Title

Genetic and environmental factors affecting the behavior of ectopic and non-ectopic BXSB mice

Date of Completion

January 1999

Keywords

Biology, Neuroscience|Psychology, Psychobiology

Degree

Ph.D.

Abstract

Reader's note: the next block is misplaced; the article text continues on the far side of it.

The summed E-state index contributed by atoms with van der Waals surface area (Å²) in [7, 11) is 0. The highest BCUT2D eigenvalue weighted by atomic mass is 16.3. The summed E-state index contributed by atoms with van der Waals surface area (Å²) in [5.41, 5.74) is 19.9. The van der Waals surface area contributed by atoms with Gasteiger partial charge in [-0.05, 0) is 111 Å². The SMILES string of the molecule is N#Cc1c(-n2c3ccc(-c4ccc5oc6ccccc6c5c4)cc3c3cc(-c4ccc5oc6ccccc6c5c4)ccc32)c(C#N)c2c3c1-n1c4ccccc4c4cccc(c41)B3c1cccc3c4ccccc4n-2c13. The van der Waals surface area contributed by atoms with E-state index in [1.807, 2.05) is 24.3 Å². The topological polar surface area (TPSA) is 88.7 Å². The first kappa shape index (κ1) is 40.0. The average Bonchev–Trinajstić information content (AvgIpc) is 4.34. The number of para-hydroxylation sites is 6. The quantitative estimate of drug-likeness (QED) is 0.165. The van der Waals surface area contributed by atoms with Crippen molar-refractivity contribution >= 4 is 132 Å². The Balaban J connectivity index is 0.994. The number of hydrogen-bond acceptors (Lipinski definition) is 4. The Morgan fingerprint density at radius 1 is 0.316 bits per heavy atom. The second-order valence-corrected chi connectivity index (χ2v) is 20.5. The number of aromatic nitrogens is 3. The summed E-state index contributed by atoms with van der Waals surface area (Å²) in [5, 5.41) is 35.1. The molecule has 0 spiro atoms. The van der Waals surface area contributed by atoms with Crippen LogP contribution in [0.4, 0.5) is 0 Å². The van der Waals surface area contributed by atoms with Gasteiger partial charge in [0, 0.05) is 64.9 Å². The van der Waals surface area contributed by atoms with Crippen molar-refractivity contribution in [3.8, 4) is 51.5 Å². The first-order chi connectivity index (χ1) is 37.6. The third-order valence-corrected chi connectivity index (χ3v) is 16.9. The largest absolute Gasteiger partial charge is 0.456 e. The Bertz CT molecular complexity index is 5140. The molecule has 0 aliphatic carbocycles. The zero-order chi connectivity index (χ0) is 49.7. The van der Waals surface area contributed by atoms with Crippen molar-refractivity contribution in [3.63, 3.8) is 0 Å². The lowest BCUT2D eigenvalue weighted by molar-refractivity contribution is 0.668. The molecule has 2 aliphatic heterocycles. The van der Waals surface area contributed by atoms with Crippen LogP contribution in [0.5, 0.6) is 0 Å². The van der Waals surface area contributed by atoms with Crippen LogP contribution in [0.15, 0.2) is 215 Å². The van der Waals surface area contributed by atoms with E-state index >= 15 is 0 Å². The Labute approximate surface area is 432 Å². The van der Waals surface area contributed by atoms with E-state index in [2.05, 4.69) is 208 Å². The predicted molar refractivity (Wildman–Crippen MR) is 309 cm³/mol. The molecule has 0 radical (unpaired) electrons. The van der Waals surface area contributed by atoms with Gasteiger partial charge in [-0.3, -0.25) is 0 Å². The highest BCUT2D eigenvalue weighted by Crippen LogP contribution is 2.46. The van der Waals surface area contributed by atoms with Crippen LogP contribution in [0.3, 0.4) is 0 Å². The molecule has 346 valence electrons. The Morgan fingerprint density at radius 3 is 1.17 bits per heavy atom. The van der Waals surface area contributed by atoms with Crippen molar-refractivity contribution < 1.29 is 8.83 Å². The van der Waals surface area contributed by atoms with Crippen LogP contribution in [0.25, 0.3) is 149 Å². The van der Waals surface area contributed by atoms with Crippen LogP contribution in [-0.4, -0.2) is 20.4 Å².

BXSB/MpJ inbred mice are as a model of developmental dyslexia in large part because approximately 40–60% have neocortical ectopias, an anomaly also found in dyslexics. Ectopias are caused by migration of neurons into the neuron-sparse layer I of cortex. Previous studies have shown that ectopic BXSB mice have superior reference, but inferior working, memory on spatial tasks; and that environmental enrichment can eliminate some of the differences between ectopic and non-ectopic animals. ^ Chapters 2 and 3 further explore the impact of enrichment, through the use of a water version of the Hebb-Williams maze. Ectopics reared in the standard housing condition were better on mazes that favored the use of reference memory, but worse on mazes that favored working memory; whereas subjects raised in the enriched environment showed no differences. A comparison of enriched and standard housing conditions showed that the enriched animals had deficits in working memory, suggesting that the effects of enrichment enhances reference memory at the expense of working memory. ^ In Chapters 4 and 5, the learning behavior of female offspring of two strains of mice consomic for the Y-chromosome, BXSX/MpJ-Yaa (Yaa) and BXSB/MpJ-Yaa+ (Yaa+), was examined. Sires remained with the litters through weaning. Significant differences were found in the Morris water maze and the Lashley III maze, demonstrating that the Y-chromosome plays a role in the development of female behavior. Furthermore, the Y-chromosomes affected ectopics and non-ectopics differently. Since females do not have a Y-chromosome, this effect must be through non-genetic mechanisms. ^ In the second experiment, sires were removed once conception was verified, and the male siblings were removed at birth. Cognitive differences seen in previous Morris maze studies were eliminated. However, females from sires with different Y-chromosomes differed on several measures of affect. These data suggest that the presence of the sire and/or the male offspring postnatally were important in generating the behavioral differences found previously. These data also suggest that the uterine environment plays an important role in affective behavior. Possible mechanisms of Y-chromosome action within the uterine environment, including growth factors and the presence of H-Y antigen, are discussed. ^